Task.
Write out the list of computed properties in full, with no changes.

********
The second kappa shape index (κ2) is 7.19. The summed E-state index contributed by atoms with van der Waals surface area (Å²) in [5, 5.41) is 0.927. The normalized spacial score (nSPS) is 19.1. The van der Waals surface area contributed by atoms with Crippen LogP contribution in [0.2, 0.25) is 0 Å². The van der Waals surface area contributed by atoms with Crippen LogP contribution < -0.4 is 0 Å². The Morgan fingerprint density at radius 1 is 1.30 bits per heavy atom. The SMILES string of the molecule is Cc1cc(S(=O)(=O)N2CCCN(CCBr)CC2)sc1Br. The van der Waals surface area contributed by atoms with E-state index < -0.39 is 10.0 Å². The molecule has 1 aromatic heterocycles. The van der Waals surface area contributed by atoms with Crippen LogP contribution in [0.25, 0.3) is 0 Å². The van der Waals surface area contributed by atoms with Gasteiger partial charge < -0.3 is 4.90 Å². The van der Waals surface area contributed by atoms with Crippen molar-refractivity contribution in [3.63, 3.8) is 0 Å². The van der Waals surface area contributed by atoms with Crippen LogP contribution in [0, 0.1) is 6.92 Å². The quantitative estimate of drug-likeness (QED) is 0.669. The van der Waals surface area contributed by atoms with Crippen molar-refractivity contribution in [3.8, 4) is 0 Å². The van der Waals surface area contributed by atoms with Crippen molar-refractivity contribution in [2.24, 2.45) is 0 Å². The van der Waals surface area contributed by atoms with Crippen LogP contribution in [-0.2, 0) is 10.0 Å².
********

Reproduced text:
The second kappa shape index (κ2) is 7.19. The summed E-state index contributed by atoms with van der Waals surface area (Å²) in [5, 5.41) is 0.927. The normalized spacial score (nSPS) is 19.1. The van der Waals surface area contributed by atoms with Crippen LogP contribution in [0.2, 0.25) is 0 Å². The van der Waals surface area contributed by atoms with Crippen LogP contribution < -0.4 is 0 Å². The Morgan fingerprint density at radius 1 is 1.30 bits per heavy atom. The SMILES string of the molecule is Cc1cc(S(=O)(=O)N2CCCN(CCBr)CC2)sc1Br. The van der Waals surface area contributed by atoms with E-state index < -0.39 is 10.0 Å². The molecule has 1 aromatic heterocycles. The van der Waals surface area contributed by atoms with Crippen LogP contribution in [0.25, 0.3) is 0 Å². The van der Waals surface area contributed by atoms with Gasteiger partial charge < -0.3 is 4.90 Å². The van der Waals surface area contributed by atoms with Crippen molar-refractivity contribution in [3.63, 3.8) is 0 Å². The van der Waals surface area contributed by atoms with Crippen LogP contribution in [0, 0.1) is 6.92 Å². The quantitative estimate of drug-likeness (QED) is 0.669. The van der Waals surface area contributed by atoms with Crippen molar-refractivity contribution in [3.8, 4) is 0 Å². The van der Waals surface area contributed by atoms with Crippen molar-refractivity contribution in [2.24, 2.45) is 0 Å². The van der Waals surface area contributed by atoms with Crippen LogP contribution in [-0.2, 0) is 10.0 Å².